Tuesday, August 10, 2010
Calgary Public Building Wins Lions Award for Restoration
That’s what the Lion Awards are all about; preserving historical significance while retaining the best of what these landmarks bring to our city. The awards, which recognize citizens and groups who have undertaken initiatives to support heritage conservation in Calgary, were handed-out on July 28 at the Water Centre.
One of the projects that won an award this year is familiar to City employees who work and do business within its nearly 80-year-old walls.
Officially opened by Prime Minister R. B. Bennett in 1931, the Calgary Public Building was designed to accommodate the post office and federal government departments.
After the project was completed in 1929, local papers emphasized that "all Canadian materials and labour were used in the construction." It was reported that the project required two carloads of copper and lead, 6,840 cubic metres of concrete, more than 800 metres of reinforcing steel, 77,800 metres of plastering, 120 cars of cut stone, three carloads of battleship linoleum and 12 carloads of Quebec marble.
Purchased by The City in 1979, the Calgary Public Building has seen many changes and modifications to the original building design over the years. Previous renovations covered up many of the original character defining elements in the building, but the project team tasked with its most recent renovation, which was approved by Council in 2008, wanted to bring those original elements back to reveal as much of the historic quality of the building as possible.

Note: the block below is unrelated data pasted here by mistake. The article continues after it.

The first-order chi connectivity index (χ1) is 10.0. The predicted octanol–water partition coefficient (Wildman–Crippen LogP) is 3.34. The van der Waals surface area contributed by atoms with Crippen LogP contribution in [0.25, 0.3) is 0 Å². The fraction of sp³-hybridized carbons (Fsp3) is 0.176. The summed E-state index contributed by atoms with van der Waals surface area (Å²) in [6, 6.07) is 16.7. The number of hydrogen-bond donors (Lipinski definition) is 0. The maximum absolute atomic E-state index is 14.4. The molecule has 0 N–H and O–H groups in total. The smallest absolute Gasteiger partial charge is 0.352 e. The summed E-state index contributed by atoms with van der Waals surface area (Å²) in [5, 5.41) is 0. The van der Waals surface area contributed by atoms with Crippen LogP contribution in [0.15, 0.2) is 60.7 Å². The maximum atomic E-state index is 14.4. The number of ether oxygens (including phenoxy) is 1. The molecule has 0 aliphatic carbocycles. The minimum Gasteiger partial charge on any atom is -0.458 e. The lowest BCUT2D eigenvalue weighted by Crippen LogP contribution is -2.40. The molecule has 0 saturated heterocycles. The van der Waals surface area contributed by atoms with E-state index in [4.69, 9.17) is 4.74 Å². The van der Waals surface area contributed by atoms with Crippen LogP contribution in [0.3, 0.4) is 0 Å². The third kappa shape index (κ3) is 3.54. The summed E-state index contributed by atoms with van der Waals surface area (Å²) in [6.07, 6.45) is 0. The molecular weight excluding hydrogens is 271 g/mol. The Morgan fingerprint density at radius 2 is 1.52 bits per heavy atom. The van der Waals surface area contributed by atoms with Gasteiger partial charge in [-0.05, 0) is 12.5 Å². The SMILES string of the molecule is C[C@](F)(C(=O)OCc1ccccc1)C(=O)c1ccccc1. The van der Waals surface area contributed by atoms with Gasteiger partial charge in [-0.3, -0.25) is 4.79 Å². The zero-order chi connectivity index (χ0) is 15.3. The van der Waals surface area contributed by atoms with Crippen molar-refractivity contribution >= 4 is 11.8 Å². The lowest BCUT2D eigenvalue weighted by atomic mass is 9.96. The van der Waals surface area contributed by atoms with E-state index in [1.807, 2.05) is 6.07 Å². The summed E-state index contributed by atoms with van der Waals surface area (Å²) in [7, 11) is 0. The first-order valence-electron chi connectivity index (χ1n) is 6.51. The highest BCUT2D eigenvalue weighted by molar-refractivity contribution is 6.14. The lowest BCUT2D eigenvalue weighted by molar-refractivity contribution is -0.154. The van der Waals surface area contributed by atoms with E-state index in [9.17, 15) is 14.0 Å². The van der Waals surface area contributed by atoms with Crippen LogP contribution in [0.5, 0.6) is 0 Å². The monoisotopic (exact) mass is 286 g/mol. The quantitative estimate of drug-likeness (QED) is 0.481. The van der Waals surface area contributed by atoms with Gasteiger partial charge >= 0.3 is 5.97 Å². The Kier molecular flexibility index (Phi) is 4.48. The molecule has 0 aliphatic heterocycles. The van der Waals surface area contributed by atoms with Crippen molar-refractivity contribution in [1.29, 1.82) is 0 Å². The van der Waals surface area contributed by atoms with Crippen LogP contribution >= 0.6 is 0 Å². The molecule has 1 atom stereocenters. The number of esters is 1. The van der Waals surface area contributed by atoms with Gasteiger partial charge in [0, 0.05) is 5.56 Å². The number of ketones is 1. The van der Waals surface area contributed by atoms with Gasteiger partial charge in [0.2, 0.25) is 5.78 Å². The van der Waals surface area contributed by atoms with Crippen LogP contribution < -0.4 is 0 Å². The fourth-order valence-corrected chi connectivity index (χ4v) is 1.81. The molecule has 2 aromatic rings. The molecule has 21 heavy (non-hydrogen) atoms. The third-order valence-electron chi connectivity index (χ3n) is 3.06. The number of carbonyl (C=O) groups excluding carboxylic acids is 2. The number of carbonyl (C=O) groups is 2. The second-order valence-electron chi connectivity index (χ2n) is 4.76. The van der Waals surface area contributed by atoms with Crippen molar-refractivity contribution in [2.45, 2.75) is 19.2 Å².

"Part of proudly serving a great city is taking care of places like the Calgary Public Building," says Sharon Purvis, director, Corporate Properties & Buildings. "It is part of our history as a city and to be able to restore as many of its original features as possible, while still reducing energy consumption and focusing on sustainability, is a great achievement that benefits those who will use the space for years to come."
As part of the renovation, the sixth floor of the building has been set aside as a heritage floor, where the original doors, terrazzo flooring and plaster walls are still in place.
Attention has also been paid to the lighting in the corridors, which was matched as closely as possible to the original building fixtures.
The washrooms on the sixth floor are in their original 1929 locations and the original marble stall partitions have been incorporated into the design.
Visit calgary.ca for more information on the 2010 Lion Awards.